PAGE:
Every Atom | No. 62

Kazim Ali

Introduction to Every Atom by project curator Brian Clements

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Whitman was not creating poetry as much as he was creating a mythology or a cosmology, of himself as well as the text itself, which perhaps he saw as an extension of his own body.


Certainly it lived and breathed and changed and had a life from age to youth.


Like Ginsberg, one of his heirs, Whitman saw a circular passage of American reach, not merely an east-to-west movement of the manifest destiny of Mexican wars and expansion into indigenous communities of the Midwest and west but a continuous motion and collapse of modern and ancient, a motion that centuries later would extend into space itself.


It’s appropriate that Whitman’s spiritual sources seem to have been the Sanskrit vedas and vedanta, including the Mahabharata, since those epics too exist out of time: the mythic warriors of those poems used great laser cannons and celestial weapons with the power of any nuclear bomb.


That’s who Whitman is to me—some kind of super-warrior science fiction era dizzy visionary writing a new mythology for the American continent—a continent that was not, on the other hand, any kind of blank page.


The transcendentalists—Emerson and Whitman and others—drew from Eastern traditions to oppose them to the hierarchical west without recognizing the core idea of yoga was that in the endless of cycle of birth and rebirth, one must be considered worthy to be reborn in a higher form. 


Such thinking can justify new hierarchies of political and economic power, as well as using a spiritual justification to control labor and assign certain kinds of labor to certain kinds of people.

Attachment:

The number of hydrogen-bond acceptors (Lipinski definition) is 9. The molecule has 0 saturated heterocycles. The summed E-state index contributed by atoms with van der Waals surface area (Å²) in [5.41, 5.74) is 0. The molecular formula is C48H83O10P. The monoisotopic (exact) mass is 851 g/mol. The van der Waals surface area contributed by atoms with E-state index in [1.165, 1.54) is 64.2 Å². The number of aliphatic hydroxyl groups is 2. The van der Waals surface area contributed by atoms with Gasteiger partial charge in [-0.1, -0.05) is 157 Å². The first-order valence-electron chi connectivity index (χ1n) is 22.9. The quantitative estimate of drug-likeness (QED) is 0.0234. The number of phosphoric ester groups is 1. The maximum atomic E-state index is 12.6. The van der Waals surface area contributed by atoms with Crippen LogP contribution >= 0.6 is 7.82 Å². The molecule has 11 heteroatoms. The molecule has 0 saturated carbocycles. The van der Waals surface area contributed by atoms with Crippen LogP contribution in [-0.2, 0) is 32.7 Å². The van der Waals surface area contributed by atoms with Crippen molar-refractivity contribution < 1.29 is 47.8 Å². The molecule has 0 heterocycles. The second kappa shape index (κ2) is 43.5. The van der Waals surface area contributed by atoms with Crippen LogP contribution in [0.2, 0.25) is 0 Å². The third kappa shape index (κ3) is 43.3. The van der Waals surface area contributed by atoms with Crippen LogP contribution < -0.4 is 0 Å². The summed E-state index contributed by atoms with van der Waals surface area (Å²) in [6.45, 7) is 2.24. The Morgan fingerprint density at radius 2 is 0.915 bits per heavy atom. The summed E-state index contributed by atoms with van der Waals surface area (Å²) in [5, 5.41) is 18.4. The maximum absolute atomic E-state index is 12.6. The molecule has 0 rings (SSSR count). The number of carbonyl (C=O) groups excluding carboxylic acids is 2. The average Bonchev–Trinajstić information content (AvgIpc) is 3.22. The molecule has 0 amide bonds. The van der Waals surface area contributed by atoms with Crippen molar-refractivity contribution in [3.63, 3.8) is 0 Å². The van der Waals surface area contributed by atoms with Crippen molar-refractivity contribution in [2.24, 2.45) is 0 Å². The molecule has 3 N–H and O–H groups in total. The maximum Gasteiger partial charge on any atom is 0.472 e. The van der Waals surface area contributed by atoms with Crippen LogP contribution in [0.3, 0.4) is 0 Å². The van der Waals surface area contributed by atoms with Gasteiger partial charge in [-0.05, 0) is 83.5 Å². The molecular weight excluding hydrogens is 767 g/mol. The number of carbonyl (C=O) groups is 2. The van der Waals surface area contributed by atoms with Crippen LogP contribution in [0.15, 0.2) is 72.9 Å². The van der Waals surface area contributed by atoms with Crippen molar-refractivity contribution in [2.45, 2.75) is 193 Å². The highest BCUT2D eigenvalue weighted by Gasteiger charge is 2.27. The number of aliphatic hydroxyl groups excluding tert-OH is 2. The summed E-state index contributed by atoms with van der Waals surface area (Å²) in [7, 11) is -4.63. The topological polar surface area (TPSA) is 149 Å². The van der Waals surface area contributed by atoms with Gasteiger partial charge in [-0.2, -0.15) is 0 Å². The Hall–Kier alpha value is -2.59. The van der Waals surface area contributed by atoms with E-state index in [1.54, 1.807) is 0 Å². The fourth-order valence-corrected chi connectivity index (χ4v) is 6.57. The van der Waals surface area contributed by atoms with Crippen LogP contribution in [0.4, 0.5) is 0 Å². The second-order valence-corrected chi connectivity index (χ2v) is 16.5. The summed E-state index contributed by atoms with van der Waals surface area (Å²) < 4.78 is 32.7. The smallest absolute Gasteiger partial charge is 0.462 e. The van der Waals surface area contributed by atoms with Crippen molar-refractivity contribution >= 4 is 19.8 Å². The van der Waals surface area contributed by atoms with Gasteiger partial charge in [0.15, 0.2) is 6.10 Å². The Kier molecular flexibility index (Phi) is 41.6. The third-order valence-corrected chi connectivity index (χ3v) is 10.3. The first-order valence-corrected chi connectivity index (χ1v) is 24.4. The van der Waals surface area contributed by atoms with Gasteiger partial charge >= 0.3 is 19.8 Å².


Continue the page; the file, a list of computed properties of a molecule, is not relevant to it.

While Whitman is seen as a harbinger of the democratic American spirit, this dark shadow of Puritan Calvinism found new life in American soil.


One reason Whitman suggests it is “lucky” to die is that it is a chance—a chance to ascend, to be reborn in a better form. But Whitman’s democratic rhetoric, unlike Carl Sandburg’s or Allen Ginsberg’s, was not wedded to a revolutionary political ideal nor a true embrace of Buddhist or Hindu practices.


Unlike Sandburg, a devoted socialist, Whitman was a nationalist and a pragmatic one at that. Unlike Ginsberg, Whitman’s engagement with eastern philosophy was surface-level.


Whitman’s work is best understood as part of a nineteenth century pre- and post-Civil War American mythmaking. He observed the radical potential of America but offered no critique of its racist structures or imperialist expansions.


If Whitman is relevant today, it is as an example of the limits of vision that history places upon all of us.

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Kazim Ali was born in the UK and raised on unceded Pimicikamak land in northern Manitoba. His writing includes books of poetry, fiction, essay, cross-genre work, and translation. He lives in southern California on US-occupied Kumeyaay land and teaches at UC San Diego.


Cover Art by Brian Pals